Role of precise spike timing in coding of dynamic vibrissa stimuli in somatosensory thalamus

Montemurro, Marcelo A.; Panzeri, Stefano; Maravall, Miguel; Alenda, Andrea; Bale, Michael R.; Brambilla, Marco and Petersen, Rasmus S. (2007). Role of precise spike timing in coding of dynamic vibrissa stimuli in somatosensory thalamus. Journal of Neurophysiology, 98(4) pp. 1871–1882.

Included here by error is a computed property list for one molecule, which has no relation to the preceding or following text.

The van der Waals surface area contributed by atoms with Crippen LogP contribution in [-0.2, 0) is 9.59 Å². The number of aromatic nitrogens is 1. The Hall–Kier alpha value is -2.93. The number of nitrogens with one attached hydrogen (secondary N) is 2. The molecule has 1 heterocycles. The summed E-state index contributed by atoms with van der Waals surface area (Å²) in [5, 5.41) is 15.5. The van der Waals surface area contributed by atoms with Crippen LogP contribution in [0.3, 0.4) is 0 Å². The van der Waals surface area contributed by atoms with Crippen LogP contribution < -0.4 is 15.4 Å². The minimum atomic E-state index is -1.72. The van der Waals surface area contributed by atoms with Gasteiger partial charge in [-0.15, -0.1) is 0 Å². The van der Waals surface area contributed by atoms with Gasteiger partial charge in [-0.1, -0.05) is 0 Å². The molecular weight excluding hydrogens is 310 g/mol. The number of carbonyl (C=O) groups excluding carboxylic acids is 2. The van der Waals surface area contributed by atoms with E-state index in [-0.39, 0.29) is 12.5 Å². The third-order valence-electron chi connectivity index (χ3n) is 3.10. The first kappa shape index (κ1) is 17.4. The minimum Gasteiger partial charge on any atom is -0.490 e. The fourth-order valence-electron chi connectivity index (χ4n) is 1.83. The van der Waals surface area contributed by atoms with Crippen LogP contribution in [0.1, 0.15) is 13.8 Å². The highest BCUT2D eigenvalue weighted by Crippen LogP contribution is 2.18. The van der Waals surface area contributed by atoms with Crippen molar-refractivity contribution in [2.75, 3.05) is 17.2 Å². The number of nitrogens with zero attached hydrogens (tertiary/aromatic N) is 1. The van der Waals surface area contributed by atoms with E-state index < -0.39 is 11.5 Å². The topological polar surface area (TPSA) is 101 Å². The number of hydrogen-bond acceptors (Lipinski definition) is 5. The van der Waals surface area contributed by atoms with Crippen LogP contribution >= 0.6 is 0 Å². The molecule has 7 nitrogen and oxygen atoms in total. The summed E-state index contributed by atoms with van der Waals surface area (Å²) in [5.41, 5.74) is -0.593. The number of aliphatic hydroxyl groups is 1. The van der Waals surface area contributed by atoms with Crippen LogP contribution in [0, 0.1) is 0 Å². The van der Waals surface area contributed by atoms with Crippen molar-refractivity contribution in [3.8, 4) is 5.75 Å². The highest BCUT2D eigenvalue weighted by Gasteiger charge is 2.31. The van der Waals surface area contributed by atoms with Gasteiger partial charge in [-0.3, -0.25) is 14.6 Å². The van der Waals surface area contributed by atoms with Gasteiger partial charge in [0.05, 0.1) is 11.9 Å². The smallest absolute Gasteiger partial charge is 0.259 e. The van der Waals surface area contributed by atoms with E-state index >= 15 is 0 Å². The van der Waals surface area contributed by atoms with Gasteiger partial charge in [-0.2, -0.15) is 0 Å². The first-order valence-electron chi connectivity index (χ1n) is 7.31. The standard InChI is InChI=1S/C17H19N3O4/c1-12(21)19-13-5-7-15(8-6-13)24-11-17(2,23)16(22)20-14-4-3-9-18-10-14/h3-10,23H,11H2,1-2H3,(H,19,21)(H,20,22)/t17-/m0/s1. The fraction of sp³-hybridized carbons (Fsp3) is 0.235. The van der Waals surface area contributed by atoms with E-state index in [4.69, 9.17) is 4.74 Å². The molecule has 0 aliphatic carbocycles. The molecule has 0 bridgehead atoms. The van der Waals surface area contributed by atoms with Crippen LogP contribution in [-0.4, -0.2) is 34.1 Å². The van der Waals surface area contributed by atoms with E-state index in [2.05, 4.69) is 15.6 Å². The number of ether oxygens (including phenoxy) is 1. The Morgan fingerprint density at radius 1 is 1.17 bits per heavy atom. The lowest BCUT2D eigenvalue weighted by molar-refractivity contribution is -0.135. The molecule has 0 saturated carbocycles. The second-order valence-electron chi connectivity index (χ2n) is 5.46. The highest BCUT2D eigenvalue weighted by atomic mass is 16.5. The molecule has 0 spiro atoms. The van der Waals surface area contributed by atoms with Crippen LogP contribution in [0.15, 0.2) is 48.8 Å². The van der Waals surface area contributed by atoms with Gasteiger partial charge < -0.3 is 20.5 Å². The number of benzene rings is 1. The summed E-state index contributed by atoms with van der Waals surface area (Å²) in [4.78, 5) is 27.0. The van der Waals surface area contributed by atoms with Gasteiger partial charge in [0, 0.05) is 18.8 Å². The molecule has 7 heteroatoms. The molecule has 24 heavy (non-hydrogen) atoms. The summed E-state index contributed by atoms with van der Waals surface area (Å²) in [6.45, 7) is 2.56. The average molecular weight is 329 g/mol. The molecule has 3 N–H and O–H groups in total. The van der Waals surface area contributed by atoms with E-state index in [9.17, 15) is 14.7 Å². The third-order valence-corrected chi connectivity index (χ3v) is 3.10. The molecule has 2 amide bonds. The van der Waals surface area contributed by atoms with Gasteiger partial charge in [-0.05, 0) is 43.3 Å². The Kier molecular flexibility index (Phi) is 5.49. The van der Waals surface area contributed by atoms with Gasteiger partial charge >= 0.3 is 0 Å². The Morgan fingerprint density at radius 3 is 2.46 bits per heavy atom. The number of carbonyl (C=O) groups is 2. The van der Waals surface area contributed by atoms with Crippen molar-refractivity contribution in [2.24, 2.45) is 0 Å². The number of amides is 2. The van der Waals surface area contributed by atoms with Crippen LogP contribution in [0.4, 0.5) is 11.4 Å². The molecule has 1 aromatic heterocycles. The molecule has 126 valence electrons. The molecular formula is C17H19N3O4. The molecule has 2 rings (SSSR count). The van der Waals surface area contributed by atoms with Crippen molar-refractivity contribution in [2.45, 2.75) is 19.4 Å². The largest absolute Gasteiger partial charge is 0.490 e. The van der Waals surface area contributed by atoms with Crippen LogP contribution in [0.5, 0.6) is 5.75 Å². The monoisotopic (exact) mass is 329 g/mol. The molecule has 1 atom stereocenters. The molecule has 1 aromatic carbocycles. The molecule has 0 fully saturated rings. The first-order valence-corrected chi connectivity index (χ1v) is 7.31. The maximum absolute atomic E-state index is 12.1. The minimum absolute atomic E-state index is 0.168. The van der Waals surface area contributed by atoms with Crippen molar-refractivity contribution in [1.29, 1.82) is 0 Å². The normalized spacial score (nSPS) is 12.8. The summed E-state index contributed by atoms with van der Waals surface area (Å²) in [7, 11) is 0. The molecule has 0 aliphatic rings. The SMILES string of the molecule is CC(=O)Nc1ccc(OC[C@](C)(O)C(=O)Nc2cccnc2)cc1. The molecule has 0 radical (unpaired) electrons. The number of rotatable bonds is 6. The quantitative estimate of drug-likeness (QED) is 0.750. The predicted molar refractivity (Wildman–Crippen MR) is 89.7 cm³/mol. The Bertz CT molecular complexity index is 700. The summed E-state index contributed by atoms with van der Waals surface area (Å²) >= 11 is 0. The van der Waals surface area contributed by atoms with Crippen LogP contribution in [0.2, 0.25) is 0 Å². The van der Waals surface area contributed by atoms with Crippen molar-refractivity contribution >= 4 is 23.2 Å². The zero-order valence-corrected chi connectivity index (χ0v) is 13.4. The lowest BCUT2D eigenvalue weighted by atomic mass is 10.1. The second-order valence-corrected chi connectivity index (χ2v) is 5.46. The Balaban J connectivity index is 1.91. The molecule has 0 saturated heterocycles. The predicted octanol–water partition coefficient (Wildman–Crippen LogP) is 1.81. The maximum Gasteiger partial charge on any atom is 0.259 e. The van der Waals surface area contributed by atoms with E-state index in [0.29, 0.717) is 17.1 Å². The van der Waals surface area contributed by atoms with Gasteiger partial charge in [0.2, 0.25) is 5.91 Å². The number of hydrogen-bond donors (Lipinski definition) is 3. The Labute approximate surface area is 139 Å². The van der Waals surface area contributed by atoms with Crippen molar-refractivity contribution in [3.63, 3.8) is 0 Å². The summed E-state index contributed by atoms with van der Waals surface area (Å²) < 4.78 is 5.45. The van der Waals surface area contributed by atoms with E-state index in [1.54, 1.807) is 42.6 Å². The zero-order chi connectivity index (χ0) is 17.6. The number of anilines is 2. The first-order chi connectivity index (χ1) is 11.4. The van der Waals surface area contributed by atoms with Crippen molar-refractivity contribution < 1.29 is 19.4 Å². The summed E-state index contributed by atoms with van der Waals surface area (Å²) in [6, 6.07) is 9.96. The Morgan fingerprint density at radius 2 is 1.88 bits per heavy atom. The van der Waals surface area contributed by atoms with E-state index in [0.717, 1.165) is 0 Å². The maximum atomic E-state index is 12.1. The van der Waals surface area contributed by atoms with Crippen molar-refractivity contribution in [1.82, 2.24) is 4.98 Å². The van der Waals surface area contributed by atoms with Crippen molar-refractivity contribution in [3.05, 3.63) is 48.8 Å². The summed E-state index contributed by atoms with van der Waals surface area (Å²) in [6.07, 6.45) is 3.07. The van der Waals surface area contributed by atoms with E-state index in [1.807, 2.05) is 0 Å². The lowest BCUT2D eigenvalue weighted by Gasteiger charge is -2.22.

Rats discriminate texture by whisking their vibrissae across the surfaces of objects. This process induces corresponding vibrissa vibrations, which must be accurately represented by neurons in the somatosensory pathway. In this study, we investigated the neural code for vibrissa motion in the ventroposterior medial (VPm) nucleus of the thalamus by single-unit recording. We found that neurons conveyed a great deal of information (up to 77.9 bits/s) about vibrissa dynamics. The key was precise spike timing, which typically varied by less than a millisecond from trial to trial. The neural code was sparse, the average spike being remarkably informative (5.8 bits/spike). This implies that as few as four VPm spikes, coding independent information, might reliably differentiate between 106 textures. To probe the mechanism of information transmission, we compared the role of time-varying firing rate to that of temporally correlated spike patterns in two ways: 93.9% of the information encoded by a neuron could be accounted for by a hypothetical neuron with the same time-dependent firing rate but no correlations between spikes; moreover, ≥93.4% of the information in the spike trains could be decoded even if temporal correlations were ignored. Taken together, these results suggest that the essence of the VPm code for vibrissa motion is firing rate modulation on a submillisecond timescale. The significance of such a code may be that it enables a small number of neurons, firing only few spikes, to convey distinctions between very many different textures to the barrel cortex.

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